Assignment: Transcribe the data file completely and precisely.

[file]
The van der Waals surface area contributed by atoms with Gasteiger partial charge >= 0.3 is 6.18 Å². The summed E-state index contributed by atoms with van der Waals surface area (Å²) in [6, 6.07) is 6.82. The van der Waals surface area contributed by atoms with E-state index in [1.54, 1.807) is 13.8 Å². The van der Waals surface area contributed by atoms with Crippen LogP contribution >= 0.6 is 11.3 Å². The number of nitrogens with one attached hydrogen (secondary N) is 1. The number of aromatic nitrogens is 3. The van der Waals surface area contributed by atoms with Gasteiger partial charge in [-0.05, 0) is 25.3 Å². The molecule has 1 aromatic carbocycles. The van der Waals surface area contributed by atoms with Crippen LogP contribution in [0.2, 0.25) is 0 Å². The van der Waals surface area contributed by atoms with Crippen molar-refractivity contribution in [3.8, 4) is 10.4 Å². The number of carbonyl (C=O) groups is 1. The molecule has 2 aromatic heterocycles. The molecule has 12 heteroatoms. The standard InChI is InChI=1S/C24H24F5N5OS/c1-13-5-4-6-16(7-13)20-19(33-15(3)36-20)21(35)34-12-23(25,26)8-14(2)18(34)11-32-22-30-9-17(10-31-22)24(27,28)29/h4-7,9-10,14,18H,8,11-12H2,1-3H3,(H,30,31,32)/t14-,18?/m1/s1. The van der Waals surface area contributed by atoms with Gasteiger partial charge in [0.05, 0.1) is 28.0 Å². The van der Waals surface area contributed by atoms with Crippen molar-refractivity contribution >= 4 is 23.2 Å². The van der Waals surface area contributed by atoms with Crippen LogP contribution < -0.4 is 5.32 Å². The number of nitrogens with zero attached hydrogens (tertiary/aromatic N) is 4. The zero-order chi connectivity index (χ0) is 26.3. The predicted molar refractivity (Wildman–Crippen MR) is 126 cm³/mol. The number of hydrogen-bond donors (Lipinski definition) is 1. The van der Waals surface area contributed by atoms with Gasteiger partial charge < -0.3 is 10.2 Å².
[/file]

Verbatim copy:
The van der Waals surface area contributed by atoms with Gasteiger partial charge >= 0.3 is 6.18 Å². The summed E-state index contributed by atoms with van der Waals surface area (Å²) in [6, 6.07) is 6.82. The van der Waals surface area contributed by atoms with E-state index in [1.54, 1.807) is 13.8 Å². The van der Waals surface area contributed by atoms with Crippen LogP contribution >= 0.6 is 11.3 Å². The number of nitrogens with one attached hydrogen (secondary N) is 1. The number of aromatic nitrogens is 3. The van der Waals surface area contributed by atoms with Gasteiger partial charge in [-0.05, 0) is 25.3 Å². The molecule has 1 aromatic carbocycles. The van der Waals surface area contributed by atoms with Crippen LogP contribution in [0.2, 0.25) is 0 Å². The van der Waals surface area contributed by atoms with Crippen molar-refractivity contribution in [3.8, 4) is 10.4 Å². The number of carbonyl (C=O) groups is 1. The molecule has 2 aromatic heterocycles. The molecule has 12 heteroatoms. The standard InChI is InChI=1S/C24H24F5N5OS/c1-13-5-4-6-16(7-13)20-19(33-15(3)36-20)21(35)34-12-23(25,26)8-14(2)18(34)11-32-22-30-9-17(10-31-22)24(27,28)29/h4-7,9-10,14,18H,8,11-12H2,1-3H3,(H,30,31,32)/t14-,18?/m1/s1. The van der Waals surface area contributed by atoms with Gasteiger partial charge in [0.05, 0.1) is 28.0 Å². The van der Waals surface area contributed by atoms with Crippen molar-refractivity contribution >= 4 is 23.2 Å². The van der Waals surface area contributed by atoms with Crippen LogP contribution < -0.4 is 5.32 Å². The number of nitrogens with zero attached hydrogens (tertiary/aromatic N) is 4. The zero-order chi connectivity index (χ0) is 26.3. The predicted molar refractivity (Wildman–Crippen MR) is 126 cm³/mol. The number of hydrogen-bond donors (Lipinski definition) is 1. The van der Waals surface area contributed by atoms with Gasteiger partial charge < -0.3 is 10.2 Å².